In a worrying sign, Nepal’s economy has been facing serious headwinds recently, mainly because of the dwindling inflow of remittances, according to a macroeconomic NRB report published recently. The report shows that the remittance inflows plunged by 18.1 per cent to Rs. 75.96 billion in the first month of the current fiscal year in contrast to an increase of 23 per cent in the same period of the previous year. That has begged the question: why is that happening against the backdrop of one successful vaccination campaigns one after another and many countries gradually emerging from the pandemic? Though the report has painted a negative picture of the economy, the experts have also said that there is no need to panic, probably because this can be just short-lived phenomenon. It can also mean that the countries hosting Nepali expatriates themselves are faring badly, and it is a matter of time before tables are turned for better.
That said, the report has sent a sobering signal across the country, because falling remittance has far-reaching consequences. Critical economic indicators – current account, balance of payment, and foreign currency reserve – all suffer because of this. In a country where virtually everything from staples – like rice, pulse, machinery – to fossil fuel is imported, depleting foreign currency reserve bodes ill for the economy, threatening to turn the situation into a matter of gave repercussions.
Given the situation, the government has a crucial role to play to turn the tide. The political instability in which the country is mired in surely has put a lid on the government expenditure, starving many businesses of the cash they need to survive and thrive and hobbling much-needed cash flow. That has also slowed down the developmental activities and unnerved the prospective investors. Given that the outsized role the country’s political climate plays in making a conducive environment for businesses, anything that threatens to upend it must be kept at bay before it is too late. And it is no one but the government that has the legitimacy and popular expectations to do that. It must enact policies to create such environment that is entirely independent of who is in the government.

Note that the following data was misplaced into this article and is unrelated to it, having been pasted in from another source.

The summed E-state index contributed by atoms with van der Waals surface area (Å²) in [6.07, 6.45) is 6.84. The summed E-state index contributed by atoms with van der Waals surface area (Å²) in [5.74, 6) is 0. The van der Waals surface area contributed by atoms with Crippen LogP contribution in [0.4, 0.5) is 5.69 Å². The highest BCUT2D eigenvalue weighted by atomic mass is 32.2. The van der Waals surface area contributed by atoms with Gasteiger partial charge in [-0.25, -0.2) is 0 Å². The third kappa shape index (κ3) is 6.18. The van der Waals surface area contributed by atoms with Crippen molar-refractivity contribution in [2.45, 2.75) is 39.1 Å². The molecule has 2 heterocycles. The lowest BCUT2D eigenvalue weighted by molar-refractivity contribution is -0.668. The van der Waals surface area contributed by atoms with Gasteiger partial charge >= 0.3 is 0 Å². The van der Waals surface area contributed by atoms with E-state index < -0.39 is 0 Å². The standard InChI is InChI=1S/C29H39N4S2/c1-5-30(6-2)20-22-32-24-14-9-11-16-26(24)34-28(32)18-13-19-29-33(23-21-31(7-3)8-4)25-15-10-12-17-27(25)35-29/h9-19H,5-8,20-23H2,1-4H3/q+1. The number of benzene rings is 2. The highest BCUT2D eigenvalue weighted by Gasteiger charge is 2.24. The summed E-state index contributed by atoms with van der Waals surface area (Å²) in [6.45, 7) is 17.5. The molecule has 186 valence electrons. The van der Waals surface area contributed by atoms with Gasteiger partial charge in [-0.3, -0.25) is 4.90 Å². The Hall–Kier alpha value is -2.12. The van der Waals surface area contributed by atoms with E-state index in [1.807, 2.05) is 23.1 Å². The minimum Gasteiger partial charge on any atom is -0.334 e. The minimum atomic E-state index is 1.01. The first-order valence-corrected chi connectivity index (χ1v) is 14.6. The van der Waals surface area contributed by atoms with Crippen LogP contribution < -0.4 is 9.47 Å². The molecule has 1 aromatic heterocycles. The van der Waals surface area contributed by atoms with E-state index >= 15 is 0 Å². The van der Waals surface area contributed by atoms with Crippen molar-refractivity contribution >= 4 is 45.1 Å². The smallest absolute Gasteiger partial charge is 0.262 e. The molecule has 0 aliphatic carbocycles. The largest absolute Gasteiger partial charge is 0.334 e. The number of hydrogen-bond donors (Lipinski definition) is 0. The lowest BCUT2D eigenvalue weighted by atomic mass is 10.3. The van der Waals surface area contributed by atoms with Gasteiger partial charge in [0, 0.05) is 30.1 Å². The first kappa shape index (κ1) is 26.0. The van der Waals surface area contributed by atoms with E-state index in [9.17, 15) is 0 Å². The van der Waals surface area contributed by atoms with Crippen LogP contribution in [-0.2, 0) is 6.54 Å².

That we have only foreign exchange reserve to support six months of imports is a wake-up call to all. That’s because it is the reserve of foreign currency that breathes life into the economy. Now that the economists have sounded the alarm bell on the economy, it’s time for the policymakers to step in, to act before it is too late. The government should put the lid on the unrestrained import of luxurious and non-essential goods, which not only drains the foreign currency reserve, but also poses risk to the local industries. At the same time, liquidity crisis facing the banking sector should also be sorted out before it becomes complicated. And it is the NRB which we all look up to for solutions of such problems. It must take corrective action in time and make sure nothing serious happens to the health of the national economy.